model.train()  # Set model to training mode
            else:
                model.eval()   # Set model to evaluate mode

            running_loss = 0.0
            running_corrects = 0

            # Iterate over data.
            for inputs, labels in dataloaders[phase]:
                inputs = inputs.to(device)
                labels = labels.to(device)

                # zero the parameter gradients
                optimizer.zero_grad()

                # forward
                # track history if only in train
                with torch.set_grad_enabled(phase == 'train'):
                    outputs = model(inputs)
                    _, preds = torch.max(outputs, 1)
                    loss = criterion(outputs, labels)

                    # backward + optimize only if in training phase
                    if phase == 'train':
                        loss.backward()
                        optimizer.step()

                # statistics
                running_loss += loss.item() * inputs.size(0)
                running_corrects += torch.sum(preds == labels.data)
            if phase == 'train':
                scheduler.step()

            epoch_loss = running_loss / dataset_sizes[phase]
            epoch_acc = running_corrects.double() / dataset_sizes[phase]

            print('{} Loss: {:.4f} Acc: {:.4f}'.format(
                phase, epoch_loss, epoch_acc))

            # deep copy the model
            if phase == 'val' and epoch_acc > best_acc:
                best_acc = epoch_acc
                best_model_wts = copy.deepcopy(model.state_dict())

        print()

    time_elapsed = time.time() - since
    print('Training complete in {:.0f}m {:.0f}s'.format(
        time_elapsed // 60, time_elapsed % 60))
    print('Best val Acc: {:4f}'.format(best_acc))

    # load best model weights
    model.load_state_dict(best_model_wts)
    return model

Visualizing the model predictions

Generic function to display predictions for a few images

def visualize_model(model, num_images=6):
    was_training = model.training
    model.eval()
    images_so_far = 0
    fig = plt.figure()

    with torch.no_grad():
        for i, (inputs, labels) in enumerate(dataloaders['val']):
            inputs = inputs.to(device)
            labels = labels.to(device)

            outputs = model(inputs)
            _, preds = torch.max(outputs, 1)

            for j in range(inputs.size()[0]):
                images_so_far += 1
                ax = plt.subplot(num_images//2, 2, images_so_far)
                ax.axis('off')
                ax.set_title('predicted: {}'.format(class_names[preds[j]]))
                imshow(inputs.cpu().data[j])

                if images_so_far == num_images:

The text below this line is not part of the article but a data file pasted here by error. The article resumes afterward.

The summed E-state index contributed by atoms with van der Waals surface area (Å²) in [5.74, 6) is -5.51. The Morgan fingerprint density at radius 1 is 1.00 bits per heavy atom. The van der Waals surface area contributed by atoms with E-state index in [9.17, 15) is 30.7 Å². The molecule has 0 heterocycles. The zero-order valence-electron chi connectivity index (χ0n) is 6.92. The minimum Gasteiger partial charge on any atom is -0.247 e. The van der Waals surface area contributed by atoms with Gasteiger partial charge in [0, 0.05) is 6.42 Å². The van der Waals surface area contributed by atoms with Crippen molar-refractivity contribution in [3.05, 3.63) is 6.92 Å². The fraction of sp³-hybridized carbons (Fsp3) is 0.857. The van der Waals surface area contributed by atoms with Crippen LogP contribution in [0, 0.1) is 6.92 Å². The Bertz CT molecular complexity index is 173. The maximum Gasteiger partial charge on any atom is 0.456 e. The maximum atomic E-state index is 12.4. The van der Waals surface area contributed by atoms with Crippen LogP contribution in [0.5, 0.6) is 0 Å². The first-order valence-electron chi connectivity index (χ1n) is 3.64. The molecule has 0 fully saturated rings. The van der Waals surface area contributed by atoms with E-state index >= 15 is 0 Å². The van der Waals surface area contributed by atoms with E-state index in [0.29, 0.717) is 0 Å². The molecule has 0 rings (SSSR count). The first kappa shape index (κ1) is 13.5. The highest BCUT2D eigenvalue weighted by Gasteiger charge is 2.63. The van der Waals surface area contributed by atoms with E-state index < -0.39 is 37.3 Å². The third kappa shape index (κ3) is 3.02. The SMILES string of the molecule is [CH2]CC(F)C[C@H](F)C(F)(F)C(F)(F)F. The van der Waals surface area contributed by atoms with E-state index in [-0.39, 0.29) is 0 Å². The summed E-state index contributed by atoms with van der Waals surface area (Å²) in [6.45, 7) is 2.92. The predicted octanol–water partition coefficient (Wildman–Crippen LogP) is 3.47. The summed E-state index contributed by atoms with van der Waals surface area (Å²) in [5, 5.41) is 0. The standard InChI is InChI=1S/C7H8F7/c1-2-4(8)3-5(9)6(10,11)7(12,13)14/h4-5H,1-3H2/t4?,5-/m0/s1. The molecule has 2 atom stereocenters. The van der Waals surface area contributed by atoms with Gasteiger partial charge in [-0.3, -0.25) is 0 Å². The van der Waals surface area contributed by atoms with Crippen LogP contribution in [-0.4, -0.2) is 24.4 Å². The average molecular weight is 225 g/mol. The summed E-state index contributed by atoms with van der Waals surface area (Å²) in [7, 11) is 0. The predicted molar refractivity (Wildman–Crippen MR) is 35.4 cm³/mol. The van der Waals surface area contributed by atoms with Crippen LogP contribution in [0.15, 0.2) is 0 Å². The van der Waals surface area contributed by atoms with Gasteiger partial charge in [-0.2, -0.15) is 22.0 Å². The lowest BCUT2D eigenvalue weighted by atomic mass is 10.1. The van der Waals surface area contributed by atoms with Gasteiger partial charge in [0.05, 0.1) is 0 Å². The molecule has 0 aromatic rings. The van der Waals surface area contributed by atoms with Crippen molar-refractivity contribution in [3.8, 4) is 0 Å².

model.train(mode=was_training)
                    return
        model.train(mode=was_training)

Finetuning the convnet

Load a pretrained model and reset final fully connected layer.

model_ft = models.resnet18(pretrained=True)
num_ftrs = model_ft.fc.in_features
# Here the size of each output sample is set to 2.
# Alternatively, it can be generalized to nn.Linear(num_ftrs, len(class_names)).
model_ft.fc = nn.Linear(num_ftrs, 2)

model_ft = model_ft.to(device)

criterion = nn.CrossEntropyLoss()

# Observe that all parameters are being optimized
optimizer_ft = optim.SGD(model_ft.parameters(), lr=0.001, momentum=0.9)

# Decay LR by a factor of 0.1 every 7 epochs
exp_lr_scheduler = lr_scheduler.StepLR(optimizer_ft, step_size=7, gamma=0.1)

Train and evaluate

It should take around 15-25 min on CPU. On GPU though, it takes less than a minute.

model_ft = train_model(model_ft, criterion, optimizer_ft, exp_lr_scheduler,
                       num_epochs=25)

Out:

Epoch 0/24
----------
train Loss: 0.6572 Acc: 0.7213
val Loss: 0.2411 Acc: 0.9085

Epoch 1/24
----------
train Loss: 0.6123 Acc: 0.7500
val Loss: 0.2118 Acc: 0.9216

Epoch 2/24
----------
train Loss: 0.3754 Acc: 0.8607
val Loss: 0.2190 Acc: 0.9150

Epoch 3/24
----------
train Loss: 0.3931 Acc: 0.8279
val Loss: 0.2091 Acc: 0.9412

Epoch 4/24
----------
train Loss: 0.6309 Acc: 0.7951
val Loss: 0.3416 Acc: 0.9085

Epoch 5/24
----------
train Loss: 0.4859 Acc: 0.8156
val Loss: 0.3627 Acc: 0.8954

Epoch 6/24
----------
train Loss: 0.4653 Acc: 0.8361
val Loss: 0.3308 Acc: 0.8889

Epoch 7/24
----------
train Loss: 0.3979 Acc: 0.8361
val Loss: 0.2934 Acc: 0.8954

Epoch 8/24
----------
train Loss: 0.3734 Acc: 0.8402
val Loss: 0.3385 Acc: 0.8889

Epoch 9/24
----------
train Loss: 0.2773 Acc: 0.8811
val Loss: 0.2766 Acc: 0.8954

Epoch 10/24
----------
train Loss: 0.3163 Acc: 0.8648
val Loss: 0.3021 Acc: 0.9020

Epoch 11/24
----------
train Loss: 0.2690 Acc: 0.8648
val Loss: 0.2581 Acc: 0.9150

Epoch 12/24
----------
train Loss: 0.3051 Acc: 0.8689
val Loss: 0.2701 Acc: 0.9085

Epoch 13/24
----------